Sunday Supplement – Strategy and Performance that will Work

by Apr 10, 2022

“Life is divided into three terms – that which was, which is, and which will be. Let us learn from the past to profit by the present, and from the present, to live better in the future.” – William Wordsworth.
Welcome to the supplement. I’ve been lucky enough to have a few days of “lighter duties” this week (time “off off” is a luxury I am not afforded, because of the life I have created – like everything there are pros and cons) and there’s been some great conversations and some time for reflection. I was influenced by an article I read some time back about the difference in 200+ top entrepreneurs was summed up in about four hours a day – one of those hours was devoted to something that was called “dream-setting” by the authors but it didn’t sound like dream-setting at all. It is more like focus on an alternative pastime or “side hustle” – I read it as trying to break into a new market, new sector or new geography. What it did really sound like, to me, was strategic thinking.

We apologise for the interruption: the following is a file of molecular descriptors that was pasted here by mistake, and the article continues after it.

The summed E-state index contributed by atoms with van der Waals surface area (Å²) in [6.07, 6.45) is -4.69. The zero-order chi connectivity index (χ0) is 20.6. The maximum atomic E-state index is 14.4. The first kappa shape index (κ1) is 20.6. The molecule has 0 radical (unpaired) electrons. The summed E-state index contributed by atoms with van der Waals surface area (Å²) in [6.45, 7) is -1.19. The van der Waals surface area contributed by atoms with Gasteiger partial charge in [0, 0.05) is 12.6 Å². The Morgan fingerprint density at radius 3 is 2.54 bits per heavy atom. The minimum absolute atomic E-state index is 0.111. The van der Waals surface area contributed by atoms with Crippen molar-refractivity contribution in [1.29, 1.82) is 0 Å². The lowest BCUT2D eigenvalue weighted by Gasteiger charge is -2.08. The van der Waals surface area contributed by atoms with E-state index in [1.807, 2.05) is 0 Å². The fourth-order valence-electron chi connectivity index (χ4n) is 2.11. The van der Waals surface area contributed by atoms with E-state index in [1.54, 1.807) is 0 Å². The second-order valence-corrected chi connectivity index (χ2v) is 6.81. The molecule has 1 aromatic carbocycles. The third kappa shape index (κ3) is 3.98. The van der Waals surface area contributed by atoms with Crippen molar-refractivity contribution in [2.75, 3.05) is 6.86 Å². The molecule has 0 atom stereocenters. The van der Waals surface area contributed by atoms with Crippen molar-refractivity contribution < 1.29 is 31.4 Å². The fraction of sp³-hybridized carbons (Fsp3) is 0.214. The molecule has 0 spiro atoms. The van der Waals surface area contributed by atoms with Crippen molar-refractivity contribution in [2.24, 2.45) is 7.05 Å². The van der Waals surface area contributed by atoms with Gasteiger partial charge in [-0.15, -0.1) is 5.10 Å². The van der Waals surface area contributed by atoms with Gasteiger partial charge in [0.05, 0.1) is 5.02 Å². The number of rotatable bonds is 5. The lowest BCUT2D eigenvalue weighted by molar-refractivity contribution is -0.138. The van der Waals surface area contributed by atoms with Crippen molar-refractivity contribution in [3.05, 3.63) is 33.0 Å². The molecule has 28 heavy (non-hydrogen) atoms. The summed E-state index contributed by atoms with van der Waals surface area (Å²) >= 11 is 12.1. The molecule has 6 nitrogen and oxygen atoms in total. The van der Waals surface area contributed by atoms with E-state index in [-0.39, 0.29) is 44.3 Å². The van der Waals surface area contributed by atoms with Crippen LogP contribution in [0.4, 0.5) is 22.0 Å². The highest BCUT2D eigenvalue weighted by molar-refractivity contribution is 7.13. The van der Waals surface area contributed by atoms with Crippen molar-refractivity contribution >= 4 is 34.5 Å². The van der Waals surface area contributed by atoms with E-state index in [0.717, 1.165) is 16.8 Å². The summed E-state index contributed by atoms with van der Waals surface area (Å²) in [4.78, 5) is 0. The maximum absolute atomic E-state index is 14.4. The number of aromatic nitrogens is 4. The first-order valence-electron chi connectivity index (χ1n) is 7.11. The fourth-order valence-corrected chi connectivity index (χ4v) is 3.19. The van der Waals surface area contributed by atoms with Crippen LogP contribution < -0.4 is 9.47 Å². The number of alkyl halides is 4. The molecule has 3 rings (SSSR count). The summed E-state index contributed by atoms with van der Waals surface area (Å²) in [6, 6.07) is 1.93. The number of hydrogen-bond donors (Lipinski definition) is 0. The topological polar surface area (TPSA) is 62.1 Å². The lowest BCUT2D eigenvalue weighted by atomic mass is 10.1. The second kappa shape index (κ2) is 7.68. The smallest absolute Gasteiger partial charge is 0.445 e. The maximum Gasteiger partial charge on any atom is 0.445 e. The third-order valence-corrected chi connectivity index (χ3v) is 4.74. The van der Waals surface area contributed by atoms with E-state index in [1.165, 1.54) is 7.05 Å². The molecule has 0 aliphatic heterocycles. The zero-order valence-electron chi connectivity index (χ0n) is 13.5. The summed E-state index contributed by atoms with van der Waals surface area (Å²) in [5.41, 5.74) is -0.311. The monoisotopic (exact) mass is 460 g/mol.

I know from experience of consulting to property businesses that this is something people struggle with. This is definitely not limited to property businesses, and is absolutely something I’ve struggled with over the years. There feels like so much to do, every day, when you work for yourself, that the time to kick back and think, and plan, and also improve, and educate, and develop are simply not taken seriously enough. This is a great way for something that could be done in 3 years to take 10 – so, it can be damaging to your time, which is the most precious and scarce commodity of them all.